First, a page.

In the production of a vacuum insulation panel according to the invention, a thin layer of an open-pored heat-insulating material, e.g. a glass fiber matting, is placed in a protruding flap formed by the envelope film. After the vacuum insulation panel is completed, heat transfer at the flap is measured, and from this the gas pressure in the interior is derived. The size of the measurement area on the thin material layer should preferably be about 5-10 cm2. The minimum size and surface shape of the thin material layer are to be selected accordingly.

The two films are thermally separated by the matting insert. A thermal resistance is created that depends on the gas pressure in the insert. If the cavity for the open-pored insert is in communication with the open-pored insulating core, the same gas pressure prevails in the insert as in the insulating core. If a matting is used that envelops the core, where appropriate, then this communication is automatically present.

The heat transfer through the film flap prepared in this way is preferably measured by means of two heat flow meters, each of which is attached to a metal temperature regulating plate. The film flap with the test matting is placed between the two heat flow plates with the metal plates regulated to different temperatures facing outwards. Since the heat capacities of the two envelope films of the flap and of the thin matting are low, the heat flow rapidly attains a steady state. The temperature difference and the average of the heat flow from the two heat flow meters are used to calculate the heat transfer coefficient of the film/test matting/film system. If the thickness of the test matting and the thermal resistance of the two films are known, the thermal conductivity of the test matting can also be calculated. From the known dependence of the thermal conductivity of the test matting on the gas pressure, which dependence can be determined via separate measurements of the test matting material, it is, in turn, possible to arrive at the gas pressure in the interior of the vacuum insulation panel.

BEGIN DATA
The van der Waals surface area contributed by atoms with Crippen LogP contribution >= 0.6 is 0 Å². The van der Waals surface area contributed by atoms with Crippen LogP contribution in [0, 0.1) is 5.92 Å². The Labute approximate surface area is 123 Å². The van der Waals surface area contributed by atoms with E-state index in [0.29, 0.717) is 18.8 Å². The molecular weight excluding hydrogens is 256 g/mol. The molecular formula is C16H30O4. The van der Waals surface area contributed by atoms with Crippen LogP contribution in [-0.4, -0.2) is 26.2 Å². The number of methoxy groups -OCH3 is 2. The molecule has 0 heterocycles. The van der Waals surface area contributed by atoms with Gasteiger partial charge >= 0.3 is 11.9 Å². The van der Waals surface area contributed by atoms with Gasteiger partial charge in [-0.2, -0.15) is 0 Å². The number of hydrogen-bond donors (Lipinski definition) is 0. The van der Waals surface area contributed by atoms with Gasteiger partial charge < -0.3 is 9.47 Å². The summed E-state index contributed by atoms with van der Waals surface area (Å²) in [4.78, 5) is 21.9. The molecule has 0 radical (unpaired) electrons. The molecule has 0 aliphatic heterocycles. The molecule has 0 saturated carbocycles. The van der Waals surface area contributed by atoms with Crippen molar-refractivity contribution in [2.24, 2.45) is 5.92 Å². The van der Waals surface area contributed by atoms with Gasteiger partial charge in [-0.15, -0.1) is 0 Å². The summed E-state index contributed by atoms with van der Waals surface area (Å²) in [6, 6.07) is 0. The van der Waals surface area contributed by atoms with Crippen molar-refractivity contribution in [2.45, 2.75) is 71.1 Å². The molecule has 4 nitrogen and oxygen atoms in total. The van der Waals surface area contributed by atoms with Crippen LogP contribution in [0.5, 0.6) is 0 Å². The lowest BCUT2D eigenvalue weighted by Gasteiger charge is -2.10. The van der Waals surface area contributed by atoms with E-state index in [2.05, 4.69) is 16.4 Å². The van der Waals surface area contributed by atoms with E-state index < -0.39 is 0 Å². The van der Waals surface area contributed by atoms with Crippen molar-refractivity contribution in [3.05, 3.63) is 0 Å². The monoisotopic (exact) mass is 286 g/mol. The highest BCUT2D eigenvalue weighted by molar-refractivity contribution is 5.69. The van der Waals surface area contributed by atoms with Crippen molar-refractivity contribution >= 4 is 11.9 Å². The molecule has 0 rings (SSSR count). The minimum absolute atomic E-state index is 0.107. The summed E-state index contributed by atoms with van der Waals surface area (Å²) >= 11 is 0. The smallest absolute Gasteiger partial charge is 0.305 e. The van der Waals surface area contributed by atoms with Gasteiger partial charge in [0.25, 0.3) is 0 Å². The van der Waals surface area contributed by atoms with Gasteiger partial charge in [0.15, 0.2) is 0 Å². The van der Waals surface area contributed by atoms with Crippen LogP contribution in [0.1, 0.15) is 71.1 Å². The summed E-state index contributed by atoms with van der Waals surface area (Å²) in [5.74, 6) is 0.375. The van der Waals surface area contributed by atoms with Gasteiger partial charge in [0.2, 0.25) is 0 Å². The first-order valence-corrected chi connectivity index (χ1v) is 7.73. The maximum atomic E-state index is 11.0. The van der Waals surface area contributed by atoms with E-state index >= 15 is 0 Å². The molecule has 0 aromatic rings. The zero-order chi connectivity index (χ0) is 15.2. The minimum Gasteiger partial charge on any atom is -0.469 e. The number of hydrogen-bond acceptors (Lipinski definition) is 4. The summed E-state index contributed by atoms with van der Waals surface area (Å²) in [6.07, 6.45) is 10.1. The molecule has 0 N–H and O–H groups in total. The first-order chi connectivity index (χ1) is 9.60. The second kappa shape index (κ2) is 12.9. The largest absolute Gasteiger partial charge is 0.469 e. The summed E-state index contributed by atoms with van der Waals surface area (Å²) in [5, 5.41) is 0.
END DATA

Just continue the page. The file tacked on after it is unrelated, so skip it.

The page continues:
An advantage of using two heat flow meters to measure the heat transfer coefficient is that according to the invention, after a brief settling time that depends on the unsteady thermal process of the test specimen, the average of the two sensors will very rapidly indicate the steady-state value. Testing times of 5 seconds or less are possible.

A test set-up in which there is only one heat flow meter is also theoretically conceivable, however.